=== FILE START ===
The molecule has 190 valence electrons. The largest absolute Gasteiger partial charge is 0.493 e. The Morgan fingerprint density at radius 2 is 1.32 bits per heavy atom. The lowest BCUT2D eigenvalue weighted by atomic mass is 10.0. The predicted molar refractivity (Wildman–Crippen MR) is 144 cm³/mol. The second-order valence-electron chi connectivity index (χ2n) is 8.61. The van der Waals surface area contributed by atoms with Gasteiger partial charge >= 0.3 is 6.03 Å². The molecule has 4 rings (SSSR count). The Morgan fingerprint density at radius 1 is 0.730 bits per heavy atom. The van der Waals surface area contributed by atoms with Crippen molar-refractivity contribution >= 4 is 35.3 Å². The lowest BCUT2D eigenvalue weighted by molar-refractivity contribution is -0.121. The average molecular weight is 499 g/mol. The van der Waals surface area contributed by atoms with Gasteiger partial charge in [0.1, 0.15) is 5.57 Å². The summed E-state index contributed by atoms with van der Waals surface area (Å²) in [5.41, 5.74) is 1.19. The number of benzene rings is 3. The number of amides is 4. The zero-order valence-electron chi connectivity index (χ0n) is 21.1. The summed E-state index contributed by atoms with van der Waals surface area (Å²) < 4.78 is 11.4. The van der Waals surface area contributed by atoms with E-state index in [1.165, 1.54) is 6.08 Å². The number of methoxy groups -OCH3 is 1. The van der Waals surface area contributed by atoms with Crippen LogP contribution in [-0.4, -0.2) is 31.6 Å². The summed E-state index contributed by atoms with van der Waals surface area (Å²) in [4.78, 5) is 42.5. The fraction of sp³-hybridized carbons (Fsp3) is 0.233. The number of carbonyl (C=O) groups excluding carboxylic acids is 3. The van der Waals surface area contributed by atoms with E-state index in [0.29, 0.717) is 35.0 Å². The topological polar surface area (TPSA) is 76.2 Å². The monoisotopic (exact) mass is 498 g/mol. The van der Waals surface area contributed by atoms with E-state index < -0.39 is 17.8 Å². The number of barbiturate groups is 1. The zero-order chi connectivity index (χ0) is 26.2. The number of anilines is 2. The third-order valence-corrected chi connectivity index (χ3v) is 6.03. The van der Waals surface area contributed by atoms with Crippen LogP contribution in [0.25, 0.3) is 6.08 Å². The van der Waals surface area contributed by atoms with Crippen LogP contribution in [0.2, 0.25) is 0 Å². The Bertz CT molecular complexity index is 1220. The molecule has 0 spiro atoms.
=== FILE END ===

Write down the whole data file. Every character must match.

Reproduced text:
The molecule has 190 valence electrons. The largest absolute Gasteiger partial charge is 0.493 e. The Morgan fingerprint density at radius 2 is 1.32 bits per heavy atom. The lowest BCUT2D eigenvalue weighted by atomic mass is 10.0. The predicted molar refractivity (Wildman–Crippen MR) is 144 cm³/mol. The second-order valence-electron chi connectivity index (χ2n) is 8.61. The van der Waals surface area contributed by atoms with Gasteiger partial charge >= 0.3 is 6.03 Å². The molecule has 4 rings (SSSR count). The Morgan fingerprint density at radius 1 is 0.730 bits per heavy atom. The van der Waals surface area contributed by atoms with Crippen molar-refractivity contribution >= 4 is 35.3 Å². The lowest BCUT2D eigenvalue weighted by molar-refractivity contribution is -0.121. The average molecular weight is 499 g/mol. The van der Waals surface area contributed by atoms with Gasteiger partial charge in [0.1, 0.15) is 5.57 Å². The summed E-state index contributed by atoms with van der Waals surface area (Å²) in [5.41, 5.74) is 1.19. The number of benzene rings is 3. The number of amides is 4. The zero-order valence-electron chi connectivity index (χ0n) is 21.1. The summed E-state index contributed by atoms with van der Waals surface area (Å²) < 4.78 is 11.4. The van der Waals surface area contributed by atoms with E-state index in [1.165, 1.54) is 6.08 Å². The number of methoxy groups -OCH3 is 1. The van der Waals surface area contributed by atoms with Crippen LogP contribution in [-0.4, -0.2) is 31.6 Å². The summed E-state index contributed by atoms with van der Waals surface area (Å²) in [4.78, 5) is 42.5. The fraction of sp³-hybridized carbons (Fsp3) is 0.233. The number of carbonyl (C=O) groups excluding carboxylic acids is 3. The van der Waals surface area contributed by atoms with E-state index in [0.29, 0.717) is 35.0 Å². The topological polar surface area (TPSA) is 76.2 Å². The monoisotopic (exact) mass is 498 g/mol. The van der Waals surface area contributed by atoms with E-state index < -0.39 is 17.8 Å². The number of barbiturate groups is 1. The zero-order chi connectivity index (χ0) is 26.2. The number of anilines is 2. The third-order valence-corrected chi connectivity index (χ3v) is 6.03. The van der Waals surface area contributed by atoms with Crippen LogP contribution in [0.25, 0.3) is 6.08 Å². The van der Waals surface area contributed by atoms with Crippen LogP contribution in [0.2, 0.25) is 0 Å². The Bertz CT molecular complexity index is 1220. The molecule has 0 spiro atoms.